Thus, the Court affirmed the denial of qualified immunity and dismissed the City’s appeal for the Monell claim.


Ninth Circuit rules that second amendment protects the right to open carry of firearm.

Young v. State of Hawaii, 896 F.3d 1044 (9th Cir. 2018)

Facts: Plaintiff George Young desired to openly carry a firearm in public for personal self-defense in the State of Hawaii. Hawaii law generally only authorizes citizens to keep firearms in their “place of business, residence or sojourn.” However, if a citizen can demonstrate “exceptional” circumstances, the citizen can obtain a concealed carry permit. If the citizen can “sufficiently demonstrate” that the citizen is “engaged in the protection of life and property” and “while in the actual performance of his duties[,]” an open carry permit can be obtained. Young’s local law enforcement agency denied his application for a license to carry either an open or concealed firearm in public. Young filed suit in federal court under 42 U.S.C. section 1983, alleging the denial of his request for permits violated his Second Amendment right to carry a loaded firearm in public for self-defense. The district court granted the government’s motion to dismiss, and Young appealed.

Held: The Ninth Circuit reversed the lower court’s dismissal of the suit, finding that the Second Amendment guarantees the right to self-defense in public. The Court considered its recent en banc decision of Peruta v. County of San Diego, 824 F.3d 919 (2016). The Court noted that California law generally prohibits the carrying of firearms in public. See Cal. Penal Code sections 25400, 25850, 26350. However, the Court noted that San Diego County left open the possibility for a person to carry a concealed firearm upon the demonstration of “good cause.” The Court determined that the Peruta decision applied only to the right to the concealed carry of firearms in public, which it held fell outside the scope of the Second Amendment. The Court stated that Peruta left unresolved the question of whether the Second Amendment encompasses a right to open carry. According to the Court, “Young’s claim therefore picks up where Peruta’s left off and presents an issue of first impression for this circuit: whether the Second Amendment encompasses a right to carry firearms openly in public for self-defense.” The Court then turned to a comprehensive review of prior case law decisions and other historical precedent.

The Court noted that its interpretation of the scope of the Second Amendment was guided by District of Columbia v. Heller, 554 U.S. 570 (2008) and McDonald v. City of Chicago, 561 U.S. 742 (2010). The Court observed that the Supreme Court, in Heller, invalidated a District of Columbia ban on possession of a handgun in the home. The Court noted that the Supreme Court, in McDonald, invalidated a Chicago law that effectively banned handgun possession by residents of the city. The Court further noted that it was “not the first circuit to grapple with how far the Second Amendment applies outside the context of the home.” The Court observed that two other circuits previously had held that the Second Amendment “indeed protects a general right to carry firearms in public for self-defense.” See Wrenn v. District of Columbia, 864 F.3d 650, 655 (D.C. Cir. 2017); Moore v. Madigan, 702 F.3d 933, 936-37 (7th Cir. 2012.). The Court remarked that the right to “bear” arms should protect something more than mere carrying incidental to keeping arms. The Court observed that, “While the Amendment’s guarantee of a right to ‘keep’ arms effectuates the core purpose of self-defense within the home, the separate right to ‘bear’ arms protects that core purpose outside the home.” After a comprehensive analysis of historical, contextual, and legal sources regarding what specific activities are protected by the Second Amendment, the Ninth Circuit concluded that the Second Amendment does encompass the “core” right to openly carry a firearm in public for self-defense purposes.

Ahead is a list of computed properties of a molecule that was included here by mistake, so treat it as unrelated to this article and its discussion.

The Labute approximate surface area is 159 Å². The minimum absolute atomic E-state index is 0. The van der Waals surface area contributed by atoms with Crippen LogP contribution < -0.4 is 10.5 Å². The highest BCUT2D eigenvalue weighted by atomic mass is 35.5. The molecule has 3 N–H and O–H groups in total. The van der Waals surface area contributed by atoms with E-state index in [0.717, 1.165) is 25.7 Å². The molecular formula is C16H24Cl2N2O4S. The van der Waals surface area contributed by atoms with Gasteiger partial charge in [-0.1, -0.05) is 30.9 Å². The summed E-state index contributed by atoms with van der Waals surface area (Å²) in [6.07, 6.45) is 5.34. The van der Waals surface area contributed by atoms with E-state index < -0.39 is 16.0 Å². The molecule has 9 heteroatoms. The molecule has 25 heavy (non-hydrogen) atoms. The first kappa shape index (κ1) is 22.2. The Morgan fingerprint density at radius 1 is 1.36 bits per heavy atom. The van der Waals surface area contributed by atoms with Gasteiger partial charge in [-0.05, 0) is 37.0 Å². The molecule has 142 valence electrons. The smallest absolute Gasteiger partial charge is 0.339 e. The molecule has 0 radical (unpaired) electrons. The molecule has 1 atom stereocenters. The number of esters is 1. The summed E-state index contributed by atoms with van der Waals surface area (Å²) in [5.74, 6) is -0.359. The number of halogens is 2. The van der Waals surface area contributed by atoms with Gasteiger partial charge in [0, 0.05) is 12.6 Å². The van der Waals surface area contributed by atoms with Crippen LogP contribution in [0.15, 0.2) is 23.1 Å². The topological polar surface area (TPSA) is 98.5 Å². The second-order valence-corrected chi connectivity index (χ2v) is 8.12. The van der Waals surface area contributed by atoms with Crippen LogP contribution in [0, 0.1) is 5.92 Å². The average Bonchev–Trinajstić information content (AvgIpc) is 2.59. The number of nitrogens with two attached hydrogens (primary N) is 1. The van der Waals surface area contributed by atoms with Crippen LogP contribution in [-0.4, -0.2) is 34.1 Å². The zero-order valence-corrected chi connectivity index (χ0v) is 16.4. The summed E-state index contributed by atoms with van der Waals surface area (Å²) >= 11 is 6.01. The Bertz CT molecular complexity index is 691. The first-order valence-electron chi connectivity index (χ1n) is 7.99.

Having first determined that the right to open carry of firearms in public for self- defense was a fundamental right, the Court turned its analysis to an evaluation of the public interests advanced by the state’s restriction on that fundamental right. Here, the Court determined that Hawaii’s restriction on issuing permits to only those who protect life and property, and then only while in the actual performance of those duties, amounted to denying average citizens the fundamental right to carry a firearm in public for self-defense. In essence, the Court observed that only security guards could openly carry firearms under Hawaii’s regulations, and then only while working. The Court reasoned that, because this fundamental right is an individual one and Hawaii’s regulations prohibit individual citizens from exercising this right, the regulations could not withstand any level of judicial scrutiny. In essence, no governmental interest could justify this blanket restriction on the exercise of this fundamental right. Accordingly, the Court held that Section 134-9’s limitation on the open carry of firearms to those “engaged in the protection of life and property” violated the core of the Second Amendment and was therefore void. The Court stated that the County could not constitutionally enforce such a limitation on applicants for open carry licenses.